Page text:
“It is also clear that unless our future doctors and nurses are allowed to engage with those most marginalised, then society has a long way to go before we see real changes.”


I went undercover on the ‘Wine Alley’ to tackle drug problem

Ex-undercover police officer Simon McLean has written about his experience tackling Glasgow's drug problem during the 80s.

Simon McLean via Email

Former undercover drugs police officer Simon McLean spent years tackling Glasgow’s growing drug problem in the early 80s. 

He spent 17 years targeting supply in the Govan area, often posing as a dealer himself to infiltrate high-level crime gangs.

Being part of Glasgow’s serious crime squad was Simon’s ultimate goal.

“We were dealing through the letter box to the punters that would come in, and from that it took us to Renfrew, Ayrshire, Greenock,” he said.

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“We recovered firearms, huge amounts of drugs and information. 

“We were never chasing drug users. They were only a route to the drug dealers, suppliers, manufacturers and importers.”

Simon says at the time there was very little known about distribution but he recognised it was behind most of the crime in the area.

“The police were totally oblivious to it. Not only oblivious but deliberately ignored it. Didn’t think it was a police matter.”

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He secured funding for Scotland’s first public ‘tip off line’, which led to undercover operations in an area known as Wine Alley, which is only a few hundred yards for the former Orkney Street police station.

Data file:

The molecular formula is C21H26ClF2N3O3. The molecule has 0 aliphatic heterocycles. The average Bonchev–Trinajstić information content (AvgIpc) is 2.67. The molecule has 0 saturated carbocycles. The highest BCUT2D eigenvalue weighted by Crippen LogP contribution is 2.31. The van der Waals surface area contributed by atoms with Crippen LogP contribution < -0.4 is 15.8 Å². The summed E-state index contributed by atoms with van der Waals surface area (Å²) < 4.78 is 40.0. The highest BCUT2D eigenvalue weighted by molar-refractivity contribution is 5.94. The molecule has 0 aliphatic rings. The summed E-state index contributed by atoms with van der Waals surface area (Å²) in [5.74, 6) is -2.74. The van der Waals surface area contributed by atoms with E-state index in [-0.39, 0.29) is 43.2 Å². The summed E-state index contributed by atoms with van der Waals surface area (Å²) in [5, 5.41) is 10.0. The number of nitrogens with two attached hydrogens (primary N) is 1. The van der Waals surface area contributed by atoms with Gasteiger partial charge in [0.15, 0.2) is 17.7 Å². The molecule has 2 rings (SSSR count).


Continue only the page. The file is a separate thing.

“I’d go to my work [as a police officer] in the morning then in the afternoon I’d sell drugs in the Wine Alley,” Simon said.

‘We had all this heroin that we had to do something with. We buried the heroin and that’s the last we saw of it.’

Simon McLean

In one incident, the team buried a haul of heroin in exchange for information from a dealer.

“We recovered a huge amount of heroin. The deal was we would lose this quantity and he wouldn’t be charged if he gave us the information we sought,” Simon said.

“That all led to a big bust down in Greenock with a ship coming in. But we had all this heroin that we had to do something with.

“We buried the heroin and that’s the last we saw of it.”

Simon is speaking out about his experiences as he launches his memoir following his policing career.

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The Ten Percent follows his policing career from his first posting in Campbeltown to detective on Rothesay, serious crime squad in Glasgow to undercover drugs officer in Govan.  

While Simon believed at the time the team was making a difference, he has concerns about Scotland’s continuing drugs problem.

“The sad thing is we thought we were making a difference but we patently weren’t because I can hand on heart tell you that those problems are still as prevalent in Scotland now and our prisons are full of low level drug users,” he said.

“We need to look at this from a different place than this ‘war on drugs’ that we talk about which hasn’t worked for 40 years.”


Elderly woman dies in crash that also left driver injured

The woman was a passenger in the car when it left the road and struck a tree.

An elderly woman has died after a car left the road and struck a tree in Fife.

The 74-year-old passenger suffered fatal injuries in the crash on A985 at Cairneyhill on Monday.

A man who was driving the car, also 74, has been left with serious injuries.